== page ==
The impact of a master teacher is difficult to measure. Data-driven pundits insist on a direct correlation of standardized test scores or some similar yardsticks of convention. In truth, it is impossible to quantify the ripple effect of inspiration.
Earlier this week, a Bloomington church just off the campus of Indiana University was packed with celebrants, not mourners, bidding fare-well to a giant – IU professor emeritus William H. Wiggins Jr., who transitioned at the age of 82, after an extended illness.
In 1968, the same year I graduated high school and enrolled at IU, Dr. Wiggins arrived in Bloomington with his wife, and 3-year-old daughter to enter the doctoral program in IU’s Folklore Institute. His arrival could not have been more timely.
Dr. Wiggins became one of the original faculty members for the university’s newly-launched African-American studies department and quickly became a stalwart presence in the department, collaborating to develop the basic introduction to the department’s curriculum.
He created another course that remains a staple offering more than four decades later -The Black Church in America. Having just declared a double minor in Afro-American Studies and English, I registered for his first class.. In my mind, and the thoughts of hundreds if not thousands he has taught, Dr. Wiggins was the quintessential image of the cool, intellect, principled and caring as an educator; a model worthy of emulation..
To frame his importance to Black students, you need to appreciate the culture shock experienced by most urban students when they go from predominantly African American educational backgrounds to being 2 or 3 percent of the student population. And make no mistake, southern Indiana has a checkered past when it comes to the history of race relations in the state.
On the first night my roommate Mark Powers and I checked into McNutt Quad residence hall, we desperately sought someplace to eat. We stopped a white stranger and asked for directions to the closest fast-food restaurant. He meticulously provided directions to a nearby McDonald’s that took a two or three-mile journey to reach. It wasn’t until conversing with an upper classman the next day that we discovered the malicious misdirection and that the restaurant was actually less than a half mile away, taking a less circuitous route. We still chuckle about it today.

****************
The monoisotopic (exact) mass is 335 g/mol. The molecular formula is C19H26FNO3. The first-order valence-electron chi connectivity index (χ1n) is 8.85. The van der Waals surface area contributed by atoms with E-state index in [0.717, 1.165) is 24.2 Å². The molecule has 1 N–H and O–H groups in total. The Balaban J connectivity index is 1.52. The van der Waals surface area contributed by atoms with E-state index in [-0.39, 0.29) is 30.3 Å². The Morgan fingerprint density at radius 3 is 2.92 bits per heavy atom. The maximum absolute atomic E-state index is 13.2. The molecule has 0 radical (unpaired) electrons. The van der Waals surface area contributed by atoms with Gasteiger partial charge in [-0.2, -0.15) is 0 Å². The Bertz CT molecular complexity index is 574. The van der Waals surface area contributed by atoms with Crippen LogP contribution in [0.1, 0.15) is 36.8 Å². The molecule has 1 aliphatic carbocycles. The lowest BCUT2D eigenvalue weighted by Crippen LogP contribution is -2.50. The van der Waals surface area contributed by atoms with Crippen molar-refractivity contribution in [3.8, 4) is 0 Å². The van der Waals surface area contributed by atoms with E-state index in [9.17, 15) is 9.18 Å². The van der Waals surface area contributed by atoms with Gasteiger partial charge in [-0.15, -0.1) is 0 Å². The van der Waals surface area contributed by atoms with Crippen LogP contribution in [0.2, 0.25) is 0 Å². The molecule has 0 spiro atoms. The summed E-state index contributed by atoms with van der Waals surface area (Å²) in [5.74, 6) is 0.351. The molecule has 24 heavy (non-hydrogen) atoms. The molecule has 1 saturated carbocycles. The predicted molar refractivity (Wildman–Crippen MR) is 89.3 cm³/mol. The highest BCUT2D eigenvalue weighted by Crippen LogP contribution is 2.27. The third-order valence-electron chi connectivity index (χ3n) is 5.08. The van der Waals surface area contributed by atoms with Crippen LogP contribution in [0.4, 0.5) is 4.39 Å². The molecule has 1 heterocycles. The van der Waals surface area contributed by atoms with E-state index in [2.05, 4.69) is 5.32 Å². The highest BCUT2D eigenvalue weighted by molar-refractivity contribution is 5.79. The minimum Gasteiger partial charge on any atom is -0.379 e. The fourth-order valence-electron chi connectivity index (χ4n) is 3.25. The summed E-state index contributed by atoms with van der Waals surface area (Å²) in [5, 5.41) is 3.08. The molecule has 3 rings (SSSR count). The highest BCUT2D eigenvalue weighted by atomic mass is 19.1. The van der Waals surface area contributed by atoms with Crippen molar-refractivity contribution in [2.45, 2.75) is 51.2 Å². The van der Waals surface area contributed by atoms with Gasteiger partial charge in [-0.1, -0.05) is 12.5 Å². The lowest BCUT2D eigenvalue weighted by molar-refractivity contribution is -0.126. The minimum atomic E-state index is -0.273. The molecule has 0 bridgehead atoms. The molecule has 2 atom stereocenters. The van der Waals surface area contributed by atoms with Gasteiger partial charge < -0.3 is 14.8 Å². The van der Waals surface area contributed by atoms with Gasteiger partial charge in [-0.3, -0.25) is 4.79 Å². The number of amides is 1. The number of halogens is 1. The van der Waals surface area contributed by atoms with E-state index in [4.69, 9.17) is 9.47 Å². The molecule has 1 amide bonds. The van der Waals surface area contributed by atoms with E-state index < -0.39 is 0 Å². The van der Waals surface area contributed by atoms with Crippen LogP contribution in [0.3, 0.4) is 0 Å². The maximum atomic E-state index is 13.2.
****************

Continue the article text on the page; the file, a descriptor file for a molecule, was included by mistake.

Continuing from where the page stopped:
Later that first week, about 15 or 20 freshmen were walking to a welcome-to-campus party at the Kappa House when a convertible filled with white boys drove by, shouting “niggers” as they squirted urine from water guns – striking a few of the sisters in the group – before speeding away laughing.
Incoming African Americans also had to adjust to often being in classrooms with more than a hundred students with only two or three scattered faces of color. It was easy to go days without seeing another Black student on campus. And caustic rapport between Blacks and some white faculty, staff and students exacerbated the dilemma.
There were, of course, many white faculty, staff and students in Bloomington who were welcoming to all and instrumental in my student journey. But the challenges were real. And so was the need for heroic Black faculty and staff like Herman Hudson, Joseph Russell, Portia Maultsby, Rozelle Boyd, and Jimmy Ross to help African American students succeed.
Dr. Wiggins was far from being oblivious to the climate. But his approach was empowering, rejecting victim mentality. Dr. Wiggins said: “It’s sad to say, that there is still a perception by some prospective students, as well as alumni, that IU has not been an optimal place for minority students. When potential students raise the topic with me, I ask these questions: ‘Is there any place in America which is free of racism? And is it possible to achieve anything worthwhile without undergoing some risk?’
Long after being my teacher, Dr. Wiggins was a sage, role model, counselor, inspiration, friend to me. I never missed an opportunity at an IU event to seek him out in a crowd. More often than not, he was with his equally incredible wife, soulmate and best friend Dr. Janice Wiggins. His challenging conversation, infectious sense of humor, unceasing concern and encouragement never waned.
Dr. Wiggins embraced the Lord, his family, his people and Indiana University. He retired from the university in 2003 after 34 years of teaching. He leaves a legacy of legions of lives changed.
Of the many acknowledgements I’ve been blessed to receive, none has more meaning than the 2006 Covered Bridge Award in 2006 – the highest award given by the IU Groups Scholars Program. When Dr. Wiggins called to inform me, I was overwhelmed. After all, nothing surpasses the respect and love of someone for whom you have nothing but respect and love. RIH Dr. Wiggins.
CIRCLE CITY CONNECTION by Vernon A. Williams is a series of essays on myriad topics that include social issues, human interest, entertainment and profiles of difference-makers who are forging change in a constantly evolving society. Williams is a 40-year veteran journalist based in Indianapolis, IN – commonly referred to as The Circle City. Send comments or questions to: [email protected]